It's been a few days since his death, and it is still difficult to think of a world without Luciano Pavarotti. He was the first real superstar of opera: the mega star of the late 70's and early 80's, the years when I became interested in this art form.
It was great to be a kid and be present at his first piano recital at the MET where he sang music that I did not know too well back then, and which later on turned out to be signature pieces in his repertory. If I remember correctly, one of his encores, even then, was "Nessun dorma" and the recital started with "Una furtiva lagrima," another aria which he loved to perform, and did quite often.
I saw Luciano Pavarotti many times at the MET. The most memorable of all his performances was his characterization of Nemorino in L'Elisir d'amore. His characterization of the opera's country bumpkin was all Pavarotti, and that was the greatest thing of all. Luciano made opera palatable for everyone, even for country bumpkins. Everyone liked Luciano, and as a result everyone started liking opera. It was a cultural phenomenon that we may never see again during our lifetimes. When he sang the role of Rodolfo in the MET's first television live broadcast of La Bohème, he carried the art form to the masses in the same way that Enrico Caruso carried the opera house into people's homes when his voice was etched in wax in those glorious 78's at the beginning of the 20th century.
I missed the glorious years at the MET when Luciano belted a string of high C's in The Daughter of the Regiment, and then went on to wow the public in I Puritani. During the 1950's it was Tebaldi and Del Monaco, or Callas and DiStefano, but in the 70's and 80's it was Luciano and Joan Sutherland. Birgit Nilsson arguably never had a tenor to equal her greatness, but Pavarotti was blessed with Sutherland's unique voice, and together they made beautiful music on stage and on a string of memorable recordings for the London label.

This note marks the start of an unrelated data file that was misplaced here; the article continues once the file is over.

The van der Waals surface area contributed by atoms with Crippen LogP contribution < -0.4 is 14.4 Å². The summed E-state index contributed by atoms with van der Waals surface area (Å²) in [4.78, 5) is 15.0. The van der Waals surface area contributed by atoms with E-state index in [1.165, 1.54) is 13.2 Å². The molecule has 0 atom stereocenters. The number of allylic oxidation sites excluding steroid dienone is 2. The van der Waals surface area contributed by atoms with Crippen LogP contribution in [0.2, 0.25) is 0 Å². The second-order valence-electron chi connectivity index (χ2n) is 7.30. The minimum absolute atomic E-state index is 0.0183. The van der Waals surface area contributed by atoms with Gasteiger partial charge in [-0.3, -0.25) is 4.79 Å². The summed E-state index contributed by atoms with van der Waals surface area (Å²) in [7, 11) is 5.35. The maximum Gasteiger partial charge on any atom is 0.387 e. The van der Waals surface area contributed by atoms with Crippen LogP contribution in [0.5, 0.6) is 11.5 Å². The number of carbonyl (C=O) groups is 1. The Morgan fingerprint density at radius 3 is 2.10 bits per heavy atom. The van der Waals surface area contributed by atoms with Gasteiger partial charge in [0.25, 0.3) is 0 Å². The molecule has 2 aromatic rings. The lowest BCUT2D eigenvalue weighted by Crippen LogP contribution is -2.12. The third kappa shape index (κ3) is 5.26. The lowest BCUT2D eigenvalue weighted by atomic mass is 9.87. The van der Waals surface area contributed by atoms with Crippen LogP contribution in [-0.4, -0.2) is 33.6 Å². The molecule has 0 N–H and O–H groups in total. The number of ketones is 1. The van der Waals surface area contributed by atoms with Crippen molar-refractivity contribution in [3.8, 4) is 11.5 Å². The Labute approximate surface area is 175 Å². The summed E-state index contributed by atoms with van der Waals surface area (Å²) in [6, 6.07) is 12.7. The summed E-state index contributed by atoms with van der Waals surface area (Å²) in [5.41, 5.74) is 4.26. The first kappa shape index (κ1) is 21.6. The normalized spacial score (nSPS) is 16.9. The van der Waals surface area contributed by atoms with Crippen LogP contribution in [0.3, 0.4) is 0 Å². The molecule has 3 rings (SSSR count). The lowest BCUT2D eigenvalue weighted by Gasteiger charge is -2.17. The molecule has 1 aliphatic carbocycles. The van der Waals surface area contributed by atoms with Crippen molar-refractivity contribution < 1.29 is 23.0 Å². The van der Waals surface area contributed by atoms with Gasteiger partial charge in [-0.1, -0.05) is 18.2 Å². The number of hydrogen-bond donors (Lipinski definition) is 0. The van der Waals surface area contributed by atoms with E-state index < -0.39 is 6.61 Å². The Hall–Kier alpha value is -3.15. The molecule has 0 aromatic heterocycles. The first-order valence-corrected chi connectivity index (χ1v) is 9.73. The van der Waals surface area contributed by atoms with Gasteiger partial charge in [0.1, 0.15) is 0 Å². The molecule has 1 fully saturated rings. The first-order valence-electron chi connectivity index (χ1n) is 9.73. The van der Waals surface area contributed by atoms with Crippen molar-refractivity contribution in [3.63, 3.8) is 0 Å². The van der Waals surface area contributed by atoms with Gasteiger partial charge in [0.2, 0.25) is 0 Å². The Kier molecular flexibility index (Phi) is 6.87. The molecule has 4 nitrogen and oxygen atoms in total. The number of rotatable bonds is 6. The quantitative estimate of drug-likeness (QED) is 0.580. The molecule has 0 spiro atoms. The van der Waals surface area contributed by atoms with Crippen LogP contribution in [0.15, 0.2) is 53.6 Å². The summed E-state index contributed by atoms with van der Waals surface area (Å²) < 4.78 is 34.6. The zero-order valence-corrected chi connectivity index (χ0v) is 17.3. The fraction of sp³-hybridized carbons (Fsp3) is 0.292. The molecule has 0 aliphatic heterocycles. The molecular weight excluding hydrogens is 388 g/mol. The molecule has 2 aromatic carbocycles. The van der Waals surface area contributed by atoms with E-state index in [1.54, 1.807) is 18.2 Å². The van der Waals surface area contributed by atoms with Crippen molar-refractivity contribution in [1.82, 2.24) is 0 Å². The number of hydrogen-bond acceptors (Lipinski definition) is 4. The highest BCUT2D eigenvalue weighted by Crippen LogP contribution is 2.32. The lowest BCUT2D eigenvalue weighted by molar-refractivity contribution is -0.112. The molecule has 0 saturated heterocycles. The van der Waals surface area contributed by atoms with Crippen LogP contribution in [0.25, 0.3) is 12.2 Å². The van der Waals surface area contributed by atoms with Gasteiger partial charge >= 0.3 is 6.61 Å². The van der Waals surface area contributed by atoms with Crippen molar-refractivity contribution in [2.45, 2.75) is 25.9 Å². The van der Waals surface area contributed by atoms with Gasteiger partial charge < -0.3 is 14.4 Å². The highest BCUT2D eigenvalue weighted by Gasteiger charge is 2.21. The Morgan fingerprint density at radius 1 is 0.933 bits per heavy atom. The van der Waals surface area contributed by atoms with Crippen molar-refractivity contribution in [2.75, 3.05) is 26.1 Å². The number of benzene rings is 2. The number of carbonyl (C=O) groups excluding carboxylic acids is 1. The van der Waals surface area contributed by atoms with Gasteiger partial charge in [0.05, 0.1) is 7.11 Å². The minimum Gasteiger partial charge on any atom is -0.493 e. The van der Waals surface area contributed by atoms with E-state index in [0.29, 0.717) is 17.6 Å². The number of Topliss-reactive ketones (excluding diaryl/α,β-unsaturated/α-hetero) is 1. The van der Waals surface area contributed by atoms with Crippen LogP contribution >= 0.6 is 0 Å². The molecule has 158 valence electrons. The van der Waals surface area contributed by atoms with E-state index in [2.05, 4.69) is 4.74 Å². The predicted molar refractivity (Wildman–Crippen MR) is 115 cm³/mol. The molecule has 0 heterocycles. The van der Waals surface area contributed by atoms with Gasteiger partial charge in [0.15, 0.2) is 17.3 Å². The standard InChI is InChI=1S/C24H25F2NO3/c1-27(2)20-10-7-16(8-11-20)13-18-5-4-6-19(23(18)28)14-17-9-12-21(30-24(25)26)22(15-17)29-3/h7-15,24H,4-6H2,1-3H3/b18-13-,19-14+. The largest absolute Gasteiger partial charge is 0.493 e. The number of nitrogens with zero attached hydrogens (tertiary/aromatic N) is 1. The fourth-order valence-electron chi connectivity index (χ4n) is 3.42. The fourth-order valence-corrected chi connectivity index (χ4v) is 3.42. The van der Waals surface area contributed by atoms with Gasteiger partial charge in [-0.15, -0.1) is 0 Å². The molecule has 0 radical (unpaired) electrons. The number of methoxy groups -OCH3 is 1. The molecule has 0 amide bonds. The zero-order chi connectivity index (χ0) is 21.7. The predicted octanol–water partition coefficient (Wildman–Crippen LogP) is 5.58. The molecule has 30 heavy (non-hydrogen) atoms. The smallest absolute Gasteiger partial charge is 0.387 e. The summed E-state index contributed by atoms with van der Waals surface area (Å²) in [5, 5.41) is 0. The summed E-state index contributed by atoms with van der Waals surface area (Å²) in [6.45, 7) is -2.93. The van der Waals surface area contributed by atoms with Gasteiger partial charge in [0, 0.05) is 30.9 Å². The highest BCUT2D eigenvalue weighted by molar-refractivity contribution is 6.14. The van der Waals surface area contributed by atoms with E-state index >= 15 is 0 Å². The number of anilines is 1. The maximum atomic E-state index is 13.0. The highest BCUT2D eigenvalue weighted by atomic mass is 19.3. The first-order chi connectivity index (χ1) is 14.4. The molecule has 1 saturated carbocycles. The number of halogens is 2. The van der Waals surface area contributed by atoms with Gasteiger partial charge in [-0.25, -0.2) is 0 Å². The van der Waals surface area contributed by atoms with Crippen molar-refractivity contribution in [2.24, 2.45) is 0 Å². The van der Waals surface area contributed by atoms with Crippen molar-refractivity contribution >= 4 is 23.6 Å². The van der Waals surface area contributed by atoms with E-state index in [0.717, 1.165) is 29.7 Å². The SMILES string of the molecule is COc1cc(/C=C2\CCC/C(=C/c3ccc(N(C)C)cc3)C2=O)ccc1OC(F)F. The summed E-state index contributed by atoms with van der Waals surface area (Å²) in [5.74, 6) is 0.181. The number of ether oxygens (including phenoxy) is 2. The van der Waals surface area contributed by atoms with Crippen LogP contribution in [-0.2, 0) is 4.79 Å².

Pavarotti's repertory rarely ventured beyond his native Italian, and his ability to read music was limited. His acting, at times, was straight out of a silent movie, and his physique never really matched the character that he was supposed to be playing. For these and many other shortcomings he was unfairly compared to Plácido Domingo, whose musicianship was rock solid, whose looks were dashingly romantic, and who ventured into repertory which included English and German. But Domingo manufactured his tenor from his inherent baritone beginnings until it rang out with incredibly beauty whether he was singing Verdi or Wagner. Pavarotti was a true tenor right from the start, with real high notes that he belted out in those great days when he made us think that singing Bellini's high D's was the easiest thing in the world.
We didn't realize it then, but those days were a true golden age of opera, and Luciano Pavarotti was one of its brightest stars.